By Louis DeNicola, Cheapism.com
On July 31st the U.S. House of Representatives approved a measure that links interest rates for federal student loans to the yield on 10-year Treasury notes. This is a welcome turnabout for current undergraduates who will now pay 3.86 percent annually instead of the 6.8 percent that would have prevailed otherwise. That said, rates for future borrowers will fluctuate with the market and financial experts agree that rates will climb, likely up to the 8.25 percent cap set by Congress.
Whether recent graduate or new student, the reality and the prospect of thousands of dollars of debt is daunting. Keeping track of all the loans needed to finance an education and determining which to pay off first only adds to the anxiety. Whereas some former students are saddled with one or two loans and some have consolidated their loans, Student Loan Hero reports that its average user has incurred close to $60,000 in debt from eight sources that are serviced by several federal and private entities. Students with government-backed loans have easy access to account details through the National Student Loan Data System (NSLDS). But for borrowers who prefer a different approach or hold debt from non-government sources, free programs that help manage the payoff process are also available.Learn how to track your student loan debt for free.
Track and Manage. We found two free resources, Student Loan Hero and Tuition.io (beta), that let borrowers track and manage their loans. Federal and private loans can be added to users' profiles and bank accounts can be synced to give the programs access to payment due dates and to keep information current. Both services include a dashboard that displays all users' loans in one place and lets them see the potential effect of different payment choices, such as paying an extra $50 a month or making only minimum payments. Users can also view their lifetime payment totals and lifetime interest payments, and access informative guides about loans and loan repayment options.
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A third program, Ready For Zero, helps users manage all types of debt, not just student loans. As with the other two sites, users enter a raft of information that feeds a dashboard which helps track and manage loans. Ready For Zero differentiates itself with an accompanying app and $5 a month subscription service that lets users link their bank accounts and make loan payments directly from the dashboard.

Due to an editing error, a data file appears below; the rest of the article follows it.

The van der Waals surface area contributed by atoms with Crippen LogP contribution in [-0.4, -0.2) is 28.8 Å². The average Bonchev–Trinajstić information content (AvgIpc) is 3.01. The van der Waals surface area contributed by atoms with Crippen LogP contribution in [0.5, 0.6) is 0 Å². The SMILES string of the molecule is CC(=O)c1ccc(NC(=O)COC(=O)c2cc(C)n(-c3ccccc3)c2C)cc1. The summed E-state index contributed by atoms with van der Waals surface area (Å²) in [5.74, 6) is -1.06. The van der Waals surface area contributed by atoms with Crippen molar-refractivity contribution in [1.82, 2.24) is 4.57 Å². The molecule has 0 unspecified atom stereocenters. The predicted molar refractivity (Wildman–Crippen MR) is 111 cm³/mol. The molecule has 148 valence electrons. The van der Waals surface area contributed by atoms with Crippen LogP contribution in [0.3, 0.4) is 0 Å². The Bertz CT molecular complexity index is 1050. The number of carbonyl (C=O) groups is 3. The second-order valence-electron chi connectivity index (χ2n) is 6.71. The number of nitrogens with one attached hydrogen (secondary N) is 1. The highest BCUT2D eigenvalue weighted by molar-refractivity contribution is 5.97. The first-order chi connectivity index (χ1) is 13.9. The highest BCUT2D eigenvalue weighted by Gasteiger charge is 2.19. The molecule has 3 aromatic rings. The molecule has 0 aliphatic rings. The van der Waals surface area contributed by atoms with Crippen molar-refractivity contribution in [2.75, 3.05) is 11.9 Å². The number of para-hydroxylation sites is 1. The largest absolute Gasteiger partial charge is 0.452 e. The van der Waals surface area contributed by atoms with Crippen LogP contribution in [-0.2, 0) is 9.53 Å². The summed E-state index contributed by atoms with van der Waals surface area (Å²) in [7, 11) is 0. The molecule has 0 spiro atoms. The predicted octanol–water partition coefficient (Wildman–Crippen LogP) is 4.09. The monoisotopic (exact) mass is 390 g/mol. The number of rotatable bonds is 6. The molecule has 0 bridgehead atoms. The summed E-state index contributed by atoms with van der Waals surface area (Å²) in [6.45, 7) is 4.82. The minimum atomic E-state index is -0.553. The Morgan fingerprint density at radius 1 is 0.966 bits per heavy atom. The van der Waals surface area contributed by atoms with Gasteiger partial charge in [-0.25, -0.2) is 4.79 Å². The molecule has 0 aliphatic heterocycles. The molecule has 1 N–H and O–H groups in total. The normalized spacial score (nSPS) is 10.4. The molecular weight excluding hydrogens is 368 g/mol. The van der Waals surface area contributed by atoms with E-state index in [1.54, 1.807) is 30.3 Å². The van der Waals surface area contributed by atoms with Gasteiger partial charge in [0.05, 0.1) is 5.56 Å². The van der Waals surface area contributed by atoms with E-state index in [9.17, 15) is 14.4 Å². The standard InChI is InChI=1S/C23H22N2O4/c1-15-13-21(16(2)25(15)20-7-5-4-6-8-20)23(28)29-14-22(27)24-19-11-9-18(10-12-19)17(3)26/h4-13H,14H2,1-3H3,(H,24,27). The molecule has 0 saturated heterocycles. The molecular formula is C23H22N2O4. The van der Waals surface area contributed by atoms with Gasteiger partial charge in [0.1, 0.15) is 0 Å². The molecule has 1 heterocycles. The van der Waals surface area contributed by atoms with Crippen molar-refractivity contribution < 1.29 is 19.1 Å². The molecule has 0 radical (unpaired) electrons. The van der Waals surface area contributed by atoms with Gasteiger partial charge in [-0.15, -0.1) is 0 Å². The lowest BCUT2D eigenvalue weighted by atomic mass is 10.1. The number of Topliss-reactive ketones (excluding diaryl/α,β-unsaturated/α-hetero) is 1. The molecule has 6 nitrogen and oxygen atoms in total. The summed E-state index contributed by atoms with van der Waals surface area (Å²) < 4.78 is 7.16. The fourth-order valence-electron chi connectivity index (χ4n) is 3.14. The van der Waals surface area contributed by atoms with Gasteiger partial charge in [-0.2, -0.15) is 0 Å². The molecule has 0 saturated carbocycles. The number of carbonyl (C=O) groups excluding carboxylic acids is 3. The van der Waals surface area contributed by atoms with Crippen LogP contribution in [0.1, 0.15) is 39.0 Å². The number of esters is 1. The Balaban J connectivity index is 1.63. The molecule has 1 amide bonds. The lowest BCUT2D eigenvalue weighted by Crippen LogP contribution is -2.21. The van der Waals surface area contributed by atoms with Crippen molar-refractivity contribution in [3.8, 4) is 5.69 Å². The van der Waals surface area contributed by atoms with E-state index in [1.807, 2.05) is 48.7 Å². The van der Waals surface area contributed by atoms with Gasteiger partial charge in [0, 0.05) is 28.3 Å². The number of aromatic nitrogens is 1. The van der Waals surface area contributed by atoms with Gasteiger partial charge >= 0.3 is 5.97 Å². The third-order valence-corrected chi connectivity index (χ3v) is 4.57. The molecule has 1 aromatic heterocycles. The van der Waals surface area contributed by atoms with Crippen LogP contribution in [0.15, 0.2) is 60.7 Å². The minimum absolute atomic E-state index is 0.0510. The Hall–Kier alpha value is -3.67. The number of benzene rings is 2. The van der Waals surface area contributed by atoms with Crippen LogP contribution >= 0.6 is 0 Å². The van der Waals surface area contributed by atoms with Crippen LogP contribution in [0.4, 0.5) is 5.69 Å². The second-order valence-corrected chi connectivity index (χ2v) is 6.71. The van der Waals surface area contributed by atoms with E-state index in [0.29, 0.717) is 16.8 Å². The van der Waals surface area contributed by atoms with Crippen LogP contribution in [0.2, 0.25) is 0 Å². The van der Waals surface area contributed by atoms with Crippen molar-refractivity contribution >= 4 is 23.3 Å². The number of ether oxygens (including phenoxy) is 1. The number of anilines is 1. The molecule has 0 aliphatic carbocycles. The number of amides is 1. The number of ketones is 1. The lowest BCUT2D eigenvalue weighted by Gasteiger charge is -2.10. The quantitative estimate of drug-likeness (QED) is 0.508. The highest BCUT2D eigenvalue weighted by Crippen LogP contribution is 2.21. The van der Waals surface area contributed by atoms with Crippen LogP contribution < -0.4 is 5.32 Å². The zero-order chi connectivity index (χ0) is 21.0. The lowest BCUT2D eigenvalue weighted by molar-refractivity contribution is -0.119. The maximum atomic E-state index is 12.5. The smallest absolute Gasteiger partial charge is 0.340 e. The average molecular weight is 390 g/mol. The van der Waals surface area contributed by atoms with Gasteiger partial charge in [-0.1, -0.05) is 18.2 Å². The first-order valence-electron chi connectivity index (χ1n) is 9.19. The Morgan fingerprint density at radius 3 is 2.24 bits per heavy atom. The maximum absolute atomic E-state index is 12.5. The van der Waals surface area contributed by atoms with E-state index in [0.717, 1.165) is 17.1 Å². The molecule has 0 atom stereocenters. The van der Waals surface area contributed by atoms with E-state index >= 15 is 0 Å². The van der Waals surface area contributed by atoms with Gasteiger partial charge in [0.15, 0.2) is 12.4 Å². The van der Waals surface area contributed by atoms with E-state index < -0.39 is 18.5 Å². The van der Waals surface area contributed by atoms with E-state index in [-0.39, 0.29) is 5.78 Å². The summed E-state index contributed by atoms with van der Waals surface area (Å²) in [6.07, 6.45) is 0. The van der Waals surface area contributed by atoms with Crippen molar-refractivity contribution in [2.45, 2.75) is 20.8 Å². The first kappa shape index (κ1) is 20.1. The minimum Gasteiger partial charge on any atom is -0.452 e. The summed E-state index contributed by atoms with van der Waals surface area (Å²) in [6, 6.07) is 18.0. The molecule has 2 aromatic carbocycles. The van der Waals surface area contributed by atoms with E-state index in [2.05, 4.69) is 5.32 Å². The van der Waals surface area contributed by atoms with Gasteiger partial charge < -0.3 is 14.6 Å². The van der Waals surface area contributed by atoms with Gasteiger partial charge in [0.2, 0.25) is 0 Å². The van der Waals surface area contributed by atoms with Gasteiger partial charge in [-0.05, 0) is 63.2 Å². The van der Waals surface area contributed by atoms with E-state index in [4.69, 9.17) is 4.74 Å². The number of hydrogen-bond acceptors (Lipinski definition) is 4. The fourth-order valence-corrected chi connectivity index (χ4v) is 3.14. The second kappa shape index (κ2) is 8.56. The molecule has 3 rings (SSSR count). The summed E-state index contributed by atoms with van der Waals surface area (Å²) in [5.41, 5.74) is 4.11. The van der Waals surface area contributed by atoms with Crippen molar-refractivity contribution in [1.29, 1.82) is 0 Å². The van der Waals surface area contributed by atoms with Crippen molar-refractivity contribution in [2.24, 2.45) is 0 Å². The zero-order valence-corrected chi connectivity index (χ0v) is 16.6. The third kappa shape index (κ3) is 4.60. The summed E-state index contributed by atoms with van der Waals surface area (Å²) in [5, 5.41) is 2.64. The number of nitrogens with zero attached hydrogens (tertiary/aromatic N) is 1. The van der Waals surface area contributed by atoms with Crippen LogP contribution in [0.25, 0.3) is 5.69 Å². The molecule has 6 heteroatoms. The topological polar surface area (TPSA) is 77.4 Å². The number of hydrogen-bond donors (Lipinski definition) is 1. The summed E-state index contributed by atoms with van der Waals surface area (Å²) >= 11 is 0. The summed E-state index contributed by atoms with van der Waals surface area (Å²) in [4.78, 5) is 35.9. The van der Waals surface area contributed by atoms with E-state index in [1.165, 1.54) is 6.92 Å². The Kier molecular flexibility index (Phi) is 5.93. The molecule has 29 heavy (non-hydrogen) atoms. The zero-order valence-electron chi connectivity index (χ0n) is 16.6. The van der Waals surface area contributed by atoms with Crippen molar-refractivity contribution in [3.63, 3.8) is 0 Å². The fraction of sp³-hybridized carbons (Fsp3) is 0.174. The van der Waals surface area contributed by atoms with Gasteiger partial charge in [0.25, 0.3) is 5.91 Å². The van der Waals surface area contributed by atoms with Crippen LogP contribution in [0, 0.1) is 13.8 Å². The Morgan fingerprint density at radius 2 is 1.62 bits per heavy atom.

Payment Options. For former students who haven't found work or are earning just enough to get by, income-based repayment options for most federal student loans are available. Monthly payments are based on income and family size, adjusted yearly, and calculated for a 25-year repayment schedule; outstanding balances after that period may be forgiven.
Debtors with higher incomes face a different challenge -- figuring out the most effective way to repay loans. A very basic and effective tool for solving this dilemma is Unbury.me. A simple calculator, it shows the difference between using the "avalanche" and "snowball" methods for paying off loans. The avalanche method calls for paying off the highest interest rate loans first, with minimum payments made on all loans and leftover funds allocated to paying down the principal of the loan with the highest rate.
By contrast, snowballers pay off loans with the lowest balances first. This method may result in slightly more interest being paid over the long term; checking with Unbury.me can help determine actual outlays. Even if the snowball method proves more costly, the psychological boost of fully paying off a loan and crossing it off the list may provide the motivation to keep plugging away.
Educate Yourself. Loan-tracking services aside, the blogs and guides available from Student Loan Hero and Tuition.io are excellent resources for anyone interested in learning how to lower monthly payments, consolidate loans, and manage debt. Studentaid.ed.gov is another resource with lots of useful information; one chart shows the circumstances under which a federal student loan may be forgiven, cancelled, or discharged. Some are morbid, such as death, but debt can also be forgiven if the career path involves teaching or public service.
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